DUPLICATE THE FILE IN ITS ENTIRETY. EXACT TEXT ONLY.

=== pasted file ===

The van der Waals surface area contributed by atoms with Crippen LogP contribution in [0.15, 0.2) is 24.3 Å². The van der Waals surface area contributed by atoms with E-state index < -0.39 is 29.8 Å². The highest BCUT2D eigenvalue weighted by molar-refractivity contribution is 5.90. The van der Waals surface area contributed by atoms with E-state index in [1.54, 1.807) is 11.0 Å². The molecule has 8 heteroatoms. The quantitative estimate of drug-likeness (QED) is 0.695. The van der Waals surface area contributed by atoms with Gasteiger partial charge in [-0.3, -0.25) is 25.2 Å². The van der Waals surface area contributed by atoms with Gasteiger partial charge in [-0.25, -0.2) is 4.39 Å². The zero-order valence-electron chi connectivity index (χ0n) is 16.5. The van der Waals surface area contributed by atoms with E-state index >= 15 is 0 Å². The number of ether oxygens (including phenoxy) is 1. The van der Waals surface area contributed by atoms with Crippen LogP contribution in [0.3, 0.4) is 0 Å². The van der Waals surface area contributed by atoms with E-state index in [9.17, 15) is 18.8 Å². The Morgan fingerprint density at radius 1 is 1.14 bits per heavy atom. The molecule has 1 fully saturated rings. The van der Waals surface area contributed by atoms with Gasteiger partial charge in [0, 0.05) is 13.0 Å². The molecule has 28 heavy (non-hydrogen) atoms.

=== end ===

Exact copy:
The van der Waals surface area contributed by atoms with Crippen LogP contribution in [0.15, 0.2) is 24.3 Å². The van der Waals surface area contributed by atoms with E-state index < -0.39 is 29.8 Å². The highest BCUT2D eigenvalue weighted by molar-refractivity contribution is 5.90. The van der Waals surface area contributed by atoms with E-state index in [1.54, 1.807) is 11.0 Å². The molecule has 8 heteroatoms. The quantitative estimate of drug-likeness (QED) is 0.695. The van der Waals surface area contributed by atoms with Gasteiger partial charge in [-0.3, -0.25) is 25.2 Å². The van der Waals surface area contributed by atoms with Gasteiger partial charge in [-0.25, -0.2) is 4.39 Å². The zero-order valence-electron chi connectivity index (χ0n) is 16.5. The van der Waals surface area contributed by atoms with E-state index >= 15 is 0 Å². The number of ether oxygens (including phenoxy) is 1. The van der Waals surface area contributed by atoms with Crippen LogP contribution in [0.3, 0.4) is 0 Å². The van der Waals surface area contributed by atoms with E-state index in [9.17, 15) is 18.8 Å². The Morgan fingerprint density at radius 1 is 1.14 bits per heavy atom. The molecule has 1 fully saturated rings. The van der Waals surface area contributed by atoms with Gasteiger partial charge in [0, 0.05) is 13.0 Å². The molecule has 28 heavy (non-hydrogen) atoms.